I needed something, anything; the afterburner as a visual, a growl from my best AIM- 9, or a radar lock-on with yellow in-range light, in order to ripple fire the radar missiles.
The MiG was out there somewhere in that black hole we shared, the hunted, we the hunter. 

Then the radio call in the blind from Red Crown, but no vectors or range to the MiG, only, “This Is Red Crown on Guard; Hut flight you are cleared to fire.” Beautiful words-if you’re locked up or in sight. But I saw and heard nothing and my 

GIB could not find the MiG on our radar. I don’t blame him. ‘Pojo’ had just arrived in the squadron from an RTU in the states. He was a new second lieutenant on his very first combat mission. Even the most experienced back-seater would have needed a lot of luck to find a small radar target in all the ground clutter and interference from jammers and chaff that night. 

I tried, looked, and listened as hard as I could for the heat signal I would need to fire the AIM-9-to find the afterburner but nothing.
We were approaching Mach one in a 20-degree dive hurtling toward where I had last seen the MiG afterburner. The only thing I had to go by was the last heading of his afterburner plume.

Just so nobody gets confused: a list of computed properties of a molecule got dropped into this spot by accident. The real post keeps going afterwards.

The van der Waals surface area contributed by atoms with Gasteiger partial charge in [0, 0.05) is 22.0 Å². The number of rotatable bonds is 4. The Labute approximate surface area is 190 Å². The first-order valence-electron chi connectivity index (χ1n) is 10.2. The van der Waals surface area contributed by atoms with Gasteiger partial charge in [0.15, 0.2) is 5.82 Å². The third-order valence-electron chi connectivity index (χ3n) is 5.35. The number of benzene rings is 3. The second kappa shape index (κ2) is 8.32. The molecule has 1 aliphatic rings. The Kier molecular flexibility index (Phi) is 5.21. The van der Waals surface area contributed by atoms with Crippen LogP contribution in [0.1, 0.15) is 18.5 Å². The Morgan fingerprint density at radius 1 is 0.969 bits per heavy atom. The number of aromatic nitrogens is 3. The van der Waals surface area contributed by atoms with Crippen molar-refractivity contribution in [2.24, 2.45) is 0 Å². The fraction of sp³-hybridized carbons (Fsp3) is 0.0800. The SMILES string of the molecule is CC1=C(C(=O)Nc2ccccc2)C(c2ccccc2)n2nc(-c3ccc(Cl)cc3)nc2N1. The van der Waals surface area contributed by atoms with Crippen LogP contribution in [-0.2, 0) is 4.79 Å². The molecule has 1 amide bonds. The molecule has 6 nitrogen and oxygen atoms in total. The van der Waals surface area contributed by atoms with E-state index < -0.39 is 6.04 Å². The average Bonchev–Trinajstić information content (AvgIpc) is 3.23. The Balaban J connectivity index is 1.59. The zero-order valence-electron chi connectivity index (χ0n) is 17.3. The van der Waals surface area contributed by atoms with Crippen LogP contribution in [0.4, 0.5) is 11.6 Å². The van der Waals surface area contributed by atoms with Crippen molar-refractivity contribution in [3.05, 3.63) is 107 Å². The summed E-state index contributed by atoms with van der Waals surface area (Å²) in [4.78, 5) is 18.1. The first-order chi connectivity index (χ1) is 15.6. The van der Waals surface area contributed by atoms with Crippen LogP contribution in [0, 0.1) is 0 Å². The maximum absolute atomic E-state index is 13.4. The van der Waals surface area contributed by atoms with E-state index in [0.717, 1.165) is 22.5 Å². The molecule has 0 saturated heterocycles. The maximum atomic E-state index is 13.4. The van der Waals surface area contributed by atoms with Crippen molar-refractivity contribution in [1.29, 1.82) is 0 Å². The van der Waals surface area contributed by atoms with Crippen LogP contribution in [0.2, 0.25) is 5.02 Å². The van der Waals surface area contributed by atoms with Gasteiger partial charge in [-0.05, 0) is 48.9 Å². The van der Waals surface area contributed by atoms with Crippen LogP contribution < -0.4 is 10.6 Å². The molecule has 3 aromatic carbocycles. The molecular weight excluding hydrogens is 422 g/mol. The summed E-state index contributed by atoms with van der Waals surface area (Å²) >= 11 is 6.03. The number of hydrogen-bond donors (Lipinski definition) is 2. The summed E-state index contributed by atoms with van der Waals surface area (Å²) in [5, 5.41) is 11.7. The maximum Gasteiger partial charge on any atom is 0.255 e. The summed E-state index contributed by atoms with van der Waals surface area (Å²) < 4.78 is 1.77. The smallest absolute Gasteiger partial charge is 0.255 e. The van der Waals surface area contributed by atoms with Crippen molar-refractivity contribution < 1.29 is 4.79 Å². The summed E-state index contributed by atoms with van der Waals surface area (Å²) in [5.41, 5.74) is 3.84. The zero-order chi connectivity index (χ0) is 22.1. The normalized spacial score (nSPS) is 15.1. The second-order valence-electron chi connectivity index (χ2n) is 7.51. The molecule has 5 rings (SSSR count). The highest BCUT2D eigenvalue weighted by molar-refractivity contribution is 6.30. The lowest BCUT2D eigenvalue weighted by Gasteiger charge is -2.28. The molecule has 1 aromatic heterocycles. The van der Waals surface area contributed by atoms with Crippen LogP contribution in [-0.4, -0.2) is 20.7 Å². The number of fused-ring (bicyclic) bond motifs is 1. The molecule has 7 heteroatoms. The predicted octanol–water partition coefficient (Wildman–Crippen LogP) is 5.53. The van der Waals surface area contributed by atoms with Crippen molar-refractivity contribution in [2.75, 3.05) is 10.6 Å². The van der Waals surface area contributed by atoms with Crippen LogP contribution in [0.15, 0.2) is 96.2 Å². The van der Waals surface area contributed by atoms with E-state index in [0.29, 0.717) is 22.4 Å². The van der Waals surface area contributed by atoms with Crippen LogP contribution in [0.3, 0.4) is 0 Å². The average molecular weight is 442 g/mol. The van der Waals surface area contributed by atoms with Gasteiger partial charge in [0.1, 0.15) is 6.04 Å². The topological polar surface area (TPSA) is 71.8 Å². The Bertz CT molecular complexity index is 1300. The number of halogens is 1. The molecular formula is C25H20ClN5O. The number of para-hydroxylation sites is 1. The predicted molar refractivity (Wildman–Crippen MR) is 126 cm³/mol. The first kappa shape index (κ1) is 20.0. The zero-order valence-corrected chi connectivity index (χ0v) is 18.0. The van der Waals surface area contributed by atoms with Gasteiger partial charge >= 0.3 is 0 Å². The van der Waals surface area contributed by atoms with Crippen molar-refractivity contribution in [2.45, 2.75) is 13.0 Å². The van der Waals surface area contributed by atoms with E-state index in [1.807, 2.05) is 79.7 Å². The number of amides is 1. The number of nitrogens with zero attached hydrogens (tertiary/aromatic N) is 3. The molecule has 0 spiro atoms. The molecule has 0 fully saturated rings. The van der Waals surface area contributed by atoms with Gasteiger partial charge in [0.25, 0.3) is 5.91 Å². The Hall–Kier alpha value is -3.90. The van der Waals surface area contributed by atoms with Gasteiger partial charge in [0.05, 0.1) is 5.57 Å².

My guess later was that the MiG had come out of afterburner, did a “Split S” and headed back to the north into China. His mission was completed. He was a successful decoy and we were now deep inside their five SAM rings around Hai Phong. 

The hunter had become the hunted.
A few more seconds passed. I was about to call Red Crown. We were passing through 20,000 feet and Mach 1.4 when I picked up two SAMs. The red square RHAW AS light (aptly called the “aw shit” light) was lit; there was a strobe showing the right direction on the RHAW scope, and the rattlesnake sound confirmed we were now the hunted. We had become the prime target for the five SAM batteries. I had learned from experience that those missiles without a halo were of little threat. The halo, the ring around the rocket engine plume, was the give-away. Think of the halo you see around street lighting on a foggy night. The halos tell you at once that the SAMs are near enough to be lethal. There they were, the two were in trail, deep below us off the starboard side, both with halos and both headed directly at us.